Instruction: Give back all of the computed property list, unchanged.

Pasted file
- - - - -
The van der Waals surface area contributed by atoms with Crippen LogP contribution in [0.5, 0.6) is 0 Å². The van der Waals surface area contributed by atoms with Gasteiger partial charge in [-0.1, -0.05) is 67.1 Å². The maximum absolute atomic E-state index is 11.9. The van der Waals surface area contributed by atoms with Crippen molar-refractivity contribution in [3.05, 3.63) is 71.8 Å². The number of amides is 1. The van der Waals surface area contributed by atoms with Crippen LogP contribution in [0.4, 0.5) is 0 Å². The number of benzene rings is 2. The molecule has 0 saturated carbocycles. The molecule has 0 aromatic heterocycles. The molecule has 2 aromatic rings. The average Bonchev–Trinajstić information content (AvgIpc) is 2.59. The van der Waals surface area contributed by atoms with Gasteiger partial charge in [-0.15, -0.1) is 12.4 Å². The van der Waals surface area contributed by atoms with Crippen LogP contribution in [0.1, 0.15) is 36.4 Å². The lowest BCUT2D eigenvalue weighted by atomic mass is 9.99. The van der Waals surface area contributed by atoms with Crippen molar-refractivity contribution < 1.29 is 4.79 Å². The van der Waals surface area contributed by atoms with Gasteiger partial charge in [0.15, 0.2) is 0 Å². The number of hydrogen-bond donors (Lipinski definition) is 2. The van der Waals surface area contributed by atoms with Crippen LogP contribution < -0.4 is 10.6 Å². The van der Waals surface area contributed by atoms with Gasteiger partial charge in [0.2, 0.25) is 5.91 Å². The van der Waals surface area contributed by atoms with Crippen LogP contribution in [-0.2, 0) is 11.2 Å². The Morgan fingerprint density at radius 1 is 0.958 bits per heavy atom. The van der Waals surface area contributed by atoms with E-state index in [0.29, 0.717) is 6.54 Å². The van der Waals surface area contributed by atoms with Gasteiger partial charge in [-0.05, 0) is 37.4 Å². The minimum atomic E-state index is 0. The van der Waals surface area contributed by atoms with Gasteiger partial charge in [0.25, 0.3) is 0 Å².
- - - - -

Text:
The van der Waals surface area contributed by atoms with Crippen LogP contribution in [0.5, 0.6) is 0 Å². The van der Waals surface area contributed by atoms with Gasteiger partial charge in [-0.1, -0.05) is 67.1 Å². The maximum absolute atomic E-state index is 11.9. The van der Waals surface area contributed by atoms with Crippen molar-refractivity contribution in [3.05, 3.63) is 71.8 Å². The number of amides is 1. The van der Waals surface area contributed by atoms with Crippen LogP contribution in [0.4, 0.5) is 0 Å². The number of benzene rings is 2. The molecule has 0 saturated carbocycles. The molecule has 0 aromatic heterocycles. The molecule has 2 aromatic rings. The average Bonchev–Trinajstić information content (AvgIpc) is 2.59. The van der Waals surface area contributed by atoms with Gasteiger partial charge in [-0.15, -0.1) is 12.4 Å². The van der Waals surface area contributed by atoms with Crippen LogP contribution in [0.1, 0.15) is 36.4 Å². The lowest BCUT2D eigenvalue weighted by atomic mass is 9.99. The van der Waals surface area contributed by atoms with Crippen molar-refractivity contribution < 1.29 is 4.79 Å². The van der Waals surface area contributed by atoms with Gasteiger partial charge in [0.15, 0.2) is 0 Å². The number of hydrogen-bond donors (Lipinski definition) is 2. The van der Waals surface area contributed by atoms with Crippen LogP contribution < -0.4 is 10.6 Å². The van der Waals surface area contributed by atoms with Gasteiger partial charge in [0.2, 0.25) is 5.91 Å². The van der Waals surface area contributed by atoms with Crippen LogP contribution in [-0.2, 0) is 11.2 Å². The Morgan fingerprint density at radius 1 is 0.958 bits per heavy atom. The van der Waals surface area contributed by atoms with E-state index in [0.29, 0.717) is 6.54 Å². The van der Waals surface area contributed by atoms with Gasteiger partial charge in [-0.05, 0) is 37.4 Å². The minimum atomic E-state index is 0. The van der Waals surface area contributed by atoms with Gasteiger partial charge in [0.25, 0.3) is 0 Å².